Chevrolet to Ban Use of the Word "Chevy"
Earlier this week, Chevrolet's VP of Marketing Alan Batey sent a memo to Detroit employees instructing them to stop using the word "Chevy" to describe a Chevrolet. The car maker aims to promote uniformity and believes the word Chevy dilutes the Chevrolet brand.
Claiming it's all about consistency, the memo read, "When you look at the most recognized brands throughout the world, such as Coke or Apple for instance, one of the things they all focus on is the consistency of their branding. Why is this consistency so important? The more consistent a brand becomes, the more prominent and recognizable it is with the consumer."
Apart from the fact, Coke is really Coca-Cola, Apple is commonly known by its individual product names and this being the most idiotic branding move since Coke debuted New Coke, the brand is forging ahead.
Despite the fact Federal Express is also FedEx, Kentucky Fried Chicken is KFC, Network Appliance became NetApp and the lyrics to the 40-year-old song, American Pie, will now have to be changed, the brand is forging ahead.
Despite the fact the word "Chevy" appears all over the Chevrolet website, the brand would conceivably have to ask four-time NASCAR champion to alter his web address, jeffgordonchevy.com, for his car dealerships and the brand would conceivably have no use for its chevy.com domain, the brand is forging ahead.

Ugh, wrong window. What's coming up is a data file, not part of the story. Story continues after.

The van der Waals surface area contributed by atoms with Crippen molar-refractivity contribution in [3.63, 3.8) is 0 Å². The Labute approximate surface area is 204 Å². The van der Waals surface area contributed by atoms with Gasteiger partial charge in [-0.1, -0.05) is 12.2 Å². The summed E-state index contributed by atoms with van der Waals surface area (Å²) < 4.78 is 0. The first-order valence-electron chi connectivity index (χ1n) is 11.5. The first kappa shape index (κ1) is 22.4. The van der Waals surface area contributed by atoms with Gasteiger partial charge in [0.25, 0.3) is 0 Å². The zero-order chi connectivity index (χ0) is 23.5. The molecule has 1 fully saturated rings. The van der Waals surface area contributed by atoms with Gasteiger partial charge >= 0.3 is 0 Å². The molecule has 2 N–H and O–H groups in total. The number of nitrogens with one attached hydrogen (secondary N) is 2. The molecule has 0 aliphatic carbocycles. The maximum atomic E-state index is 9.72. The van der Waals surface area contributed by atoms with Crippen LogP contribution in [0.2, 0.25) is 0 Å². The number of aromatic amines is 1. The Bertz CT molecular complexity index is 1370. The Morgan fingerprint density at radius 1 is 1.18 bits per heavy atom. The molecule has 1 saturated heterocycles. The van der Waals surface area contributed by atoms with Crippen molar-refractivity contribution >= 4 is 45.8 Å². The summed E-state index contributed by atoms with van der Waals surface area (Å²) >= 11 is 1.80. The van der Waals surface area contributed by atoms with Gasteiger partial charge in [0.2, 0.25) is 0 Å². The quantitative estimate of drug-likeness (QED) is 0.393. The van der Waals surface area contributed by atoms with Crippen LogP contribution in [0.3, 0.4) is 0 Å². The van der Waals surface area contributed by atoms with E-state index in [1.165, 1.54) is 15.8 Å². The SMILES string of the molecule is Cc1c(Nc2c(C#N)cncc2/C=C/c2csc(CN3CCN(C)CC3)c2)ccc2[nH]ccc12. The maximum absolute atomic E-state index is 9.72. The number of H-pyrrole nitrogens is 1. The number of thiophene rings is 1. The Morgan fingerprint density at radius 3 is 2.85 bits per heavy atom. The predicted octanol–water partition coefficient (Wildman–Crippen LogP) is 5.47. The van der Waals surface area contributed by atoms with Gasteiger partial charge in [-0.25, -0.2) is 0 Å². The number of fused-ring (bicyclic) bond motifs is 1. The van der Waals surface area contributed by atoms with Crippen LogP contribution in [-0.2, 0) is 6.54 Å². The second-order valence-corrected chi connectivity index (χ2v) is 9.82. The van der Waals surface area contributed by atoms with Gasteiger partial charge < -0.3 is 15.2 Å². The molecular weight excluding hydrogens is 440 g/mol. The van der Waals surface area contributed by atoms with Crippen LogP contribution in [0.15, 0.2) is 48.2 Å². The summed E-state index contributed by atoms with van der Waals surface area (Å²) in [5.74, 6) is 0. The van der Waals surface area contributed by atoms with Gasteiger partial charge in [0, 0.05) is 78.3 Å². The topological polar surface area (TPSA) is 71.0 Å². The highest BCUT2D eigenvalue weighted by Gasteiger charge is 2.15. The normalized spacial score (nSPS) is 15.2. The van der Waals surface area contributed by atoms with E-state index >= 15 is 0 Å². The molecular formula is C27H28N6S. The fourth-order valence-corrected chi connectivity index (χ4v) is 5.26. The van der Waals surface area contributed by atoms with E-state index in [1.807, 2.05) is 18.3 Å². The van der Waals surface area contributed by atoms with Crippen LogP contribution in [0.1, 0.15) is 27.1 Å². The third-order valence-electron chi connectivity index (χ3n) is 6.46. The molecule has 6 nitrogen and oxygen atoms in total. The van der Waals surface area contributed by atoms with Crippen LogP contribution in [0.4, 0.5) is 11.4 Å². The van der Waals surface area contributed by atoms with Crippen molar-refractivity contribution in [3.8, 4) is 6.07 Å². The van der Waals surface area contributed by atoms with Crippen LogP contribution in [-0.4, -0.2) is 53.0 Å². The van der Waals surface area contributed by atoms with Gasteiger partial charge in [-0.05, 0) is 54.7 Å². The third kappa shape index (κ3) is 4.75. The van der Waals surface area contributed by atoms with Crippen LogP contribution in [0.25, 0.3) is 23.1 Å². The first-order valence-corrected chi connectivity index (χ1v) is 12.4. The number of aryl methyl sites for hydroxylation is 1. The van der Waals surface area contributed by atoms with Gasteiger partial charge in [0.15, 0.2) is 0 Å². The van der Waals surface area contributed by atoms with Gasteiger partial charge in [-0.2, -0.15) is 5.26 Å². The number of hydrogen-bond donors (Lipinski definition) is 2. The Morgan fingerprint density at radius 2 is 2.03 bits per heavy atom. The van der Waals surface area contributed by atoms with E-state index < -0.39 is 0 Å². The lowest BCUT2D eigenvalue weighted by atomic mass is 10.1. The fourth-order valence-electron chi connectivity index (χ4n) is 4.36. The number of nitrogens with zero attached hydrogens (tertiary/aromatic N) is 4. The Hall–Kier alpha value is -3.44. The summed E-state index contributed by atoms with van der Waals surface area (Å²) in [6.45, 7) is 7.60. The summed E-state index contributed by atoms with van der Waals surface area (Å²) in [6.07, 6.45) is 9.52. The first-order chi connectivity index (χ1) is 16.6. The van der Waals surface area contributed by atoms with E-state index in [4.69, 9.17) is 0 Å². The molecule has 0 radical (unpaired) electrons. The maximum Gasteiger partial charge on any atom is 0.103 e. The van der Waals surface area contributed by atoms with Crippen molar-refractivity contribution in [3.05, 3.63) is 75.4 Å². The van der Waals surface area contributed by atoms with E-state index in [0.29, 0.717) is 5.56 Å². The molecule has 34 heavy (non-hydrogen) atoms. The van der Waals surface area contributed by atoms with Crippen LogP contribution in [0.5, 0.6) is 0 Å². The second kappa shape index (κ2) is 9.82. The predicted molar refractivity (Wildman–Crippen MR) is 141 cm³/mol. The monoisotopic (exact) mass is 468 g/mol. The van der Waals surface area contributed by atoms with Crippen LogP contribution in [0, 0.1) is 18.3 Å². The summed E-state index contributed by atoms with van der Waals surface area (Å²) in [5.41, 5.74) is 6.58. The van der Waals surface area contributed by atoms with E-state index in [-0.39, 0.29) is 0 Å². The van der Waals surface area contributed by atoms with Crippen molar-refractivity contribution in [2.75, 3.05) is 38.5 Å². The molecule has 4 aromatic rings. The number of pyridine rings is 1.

Despite the fact Chevrolets in Mexico are branded Chevy, the brand is forging ahead.
Just how idiotic is this idea? The memo states a cuss jar has been placed in the hallway and anytime a person uses the word "chevy," they will be expected to drop a quarter in the jar.
Is it April Fool's Day today?
PS. To utter dismay over this news, feel free to peruse this forum of the "hottest female Cobalt owners."
UPDATE: Well, maybe it was April Fool's over at Chevrolet this week because the brand has clarified that is not, in fact, going to discourage the use of the word "Chevy." Calling the original memo "poorly worded," GM social media representative pointed us to this just-released clarification which you can read, in full, below:
"Today's emotional debate over a poorly worded memo on our use of the Chevrolet brand is a good reminder of how passionately people feel about Chevrolet. It is a passion we share and one we do not take for granted.
We love Chevy. In no way are we discouraging customers or fans from using the name. We deeply appreciate the emotional connections that millions of people have for Chevrolet and its products.
In global markets, we are establishing a significant presence for Chevrolet, and need to move toward a consistent brand name for advertising and marketing purposes. The memo in question was one step in that process.
We hope people around the world will continue to fall in love with Chevrolets and smile when they call their favorite car, truck or crossover chevy.'